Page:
Edward Tenner

Edward Tenner is a historian of technology and culture, and an affiliate of the Center for Arts and Cultural Policy at Princeton's Woodrow Wilson School. He was a founding advisor of Smithsonian's Lemelson Center.

  • American Drivers: Knowing and Doing

    With the Memorial Day weekend and the summer holiday season arriving, you might be wondering what's a safer place to drive, the Big Sky roads of…

  • The Test of Time

    Graduates doubting the wisdom of Daniel Akst's thoughts on self-employment should ponder this column by John Kelly in the Washington Post on the…

  • Being Realistic

    An analysis of fuel efficiency and automotive safety in USA Today by Jayne O'Donnell and James R. Healey raises big questions about laws and…

  • A Work in Progress

    Another major US government information technology project is on the rocks, according to the Washington Post. This time the agency is not the FBI but…

  • Driving a Hard Bargain

    The Washington Post's Warren Brown has an intriguing history lesson on the customer-relations problems of the American car industry. Haggling was…

  • Larceny 2.0

    Where have all the bad guys gone? To the electronic frontier, like other ambitious people, of course. Yes, the criminal world has upgraded from 1970s…

  • Take My Model -- Please!

    The Debt theme issue of the New York Times Magazine features a tongue-in-cheek interview with Myron Scholes, winner of the Nobel Prize in Economics…

  • The Un-Banker Look

    One of the rare financial benefits of going freelance: It slashes your dry cleaning bills. That's what first occurred to me on reading "When No One…

  • Tipping Points

    What do flat-screen televisions, soft-drink vending machines, and spectacular bridges have in common? All have hidden design flaws that engineers…

  • If You're Happy and You Know It . . .

    The Boston Globe Ideas section has an essay by the staff writer Drake Bennett on the implications of happiness research for the law. It's not…

  • They Made It Go Up

    When I read about the newspaper crisis, I think of Edwin Diamond, the New York University journalism professor who opened a conference I attended on…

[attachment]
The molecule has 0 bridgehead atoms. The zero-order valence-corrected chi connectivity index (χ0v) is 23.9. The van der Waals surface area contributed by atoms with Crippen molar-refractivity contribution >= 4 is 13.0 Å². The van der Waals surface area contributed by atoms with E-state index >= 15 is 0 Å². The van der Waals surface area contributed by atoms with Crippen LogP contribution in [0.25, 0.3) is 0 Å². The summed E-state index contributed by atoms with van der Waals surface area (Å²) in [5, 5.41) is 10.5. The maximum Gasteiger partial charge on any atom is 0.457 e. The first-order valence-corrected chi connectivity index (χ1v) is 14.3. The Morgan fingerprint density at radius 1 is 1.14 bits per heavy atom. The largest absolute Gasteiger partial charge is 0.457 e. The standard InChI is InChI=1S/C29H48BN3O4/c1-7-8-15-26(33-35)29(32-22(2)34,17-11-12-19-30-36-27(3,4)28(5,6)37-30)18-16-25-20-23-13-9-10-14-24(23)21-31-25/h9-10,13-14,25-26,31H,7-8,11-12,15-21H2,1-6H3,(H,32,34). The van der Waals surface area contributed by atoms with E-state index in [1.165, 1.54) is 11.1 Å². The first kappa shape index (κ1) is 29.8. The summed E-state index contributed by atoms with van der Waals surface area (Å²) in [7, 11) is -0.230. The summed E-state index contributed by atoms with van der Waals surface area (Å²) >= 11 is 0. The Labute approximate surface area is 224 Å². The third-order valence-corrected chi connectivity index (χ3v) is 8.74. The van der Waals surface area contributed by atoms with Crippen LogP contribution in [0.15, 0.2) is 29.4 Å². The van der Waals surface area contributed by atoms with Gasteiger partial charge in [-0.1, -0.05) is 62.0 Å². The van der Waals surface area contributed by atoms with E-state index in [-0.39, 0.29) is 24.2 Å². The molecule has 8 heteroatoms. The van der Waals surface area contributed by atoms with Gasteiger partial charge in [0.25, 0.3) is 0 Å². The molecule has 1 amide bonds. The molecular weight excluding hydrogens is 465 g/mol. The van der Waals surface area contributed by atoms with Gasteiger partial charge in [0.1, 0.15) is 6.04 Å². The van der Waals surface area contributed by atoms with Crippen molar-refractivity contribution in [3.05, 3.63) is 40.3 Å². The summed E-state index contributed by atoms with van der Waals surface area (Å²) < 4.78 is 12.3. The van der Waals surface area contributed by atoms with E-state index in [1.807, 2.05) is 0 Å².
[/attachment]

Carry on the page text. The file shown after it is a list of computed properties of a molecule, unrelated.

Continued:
• Does This Bug Have Legs?

    The H1N1 epidemic began as a prologue to tragedy and is ending like a Gilda Radner - Emily Litella sketch from the old Saturday Night Live: "Never…

  • Immoderation Nation

    The Wall Street Journal reports that Procter & Gamble and Colgate have responded vigorously to consumers' new thrifty avoidance of higher-priced…

  • Threat Share

    Ted Anthony of the Associated Press interviewed me for his provocative analysis of the American spirit in a time of troubles. My take:If people had a…

  • Next Time

    "Don't say 'If only,' say 'next time,'" goes the familiar saying. But there's a problem in learning from mistakes. If we're not extremely careful,…

  • Rook Dreams
    Jason Schneider

    Rook Dreams

    New chess software makes it easier for younger players to reach the top of their game—and harder to stay there

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Never Tell People How Old They Look

Age discrimination affects us all. James Hamblin turns to a colleague for advice.

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Would You Live in a Treehouse?

A treehouse can be an ideal office space, vacation rental, and way of reconnecting with your youth.

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Pittsburgh: 'Better Than You Thought'

How Steel City became a bikeable, walkable paradise

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A Four-Dimensional Tour of Boston

In this groundbreaking video, time moves at multiple speeds within a single frame.

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Who Made Pop Music So Repetitive? You Did.

If pop music is too homogenous, that's because listeners want it that way.

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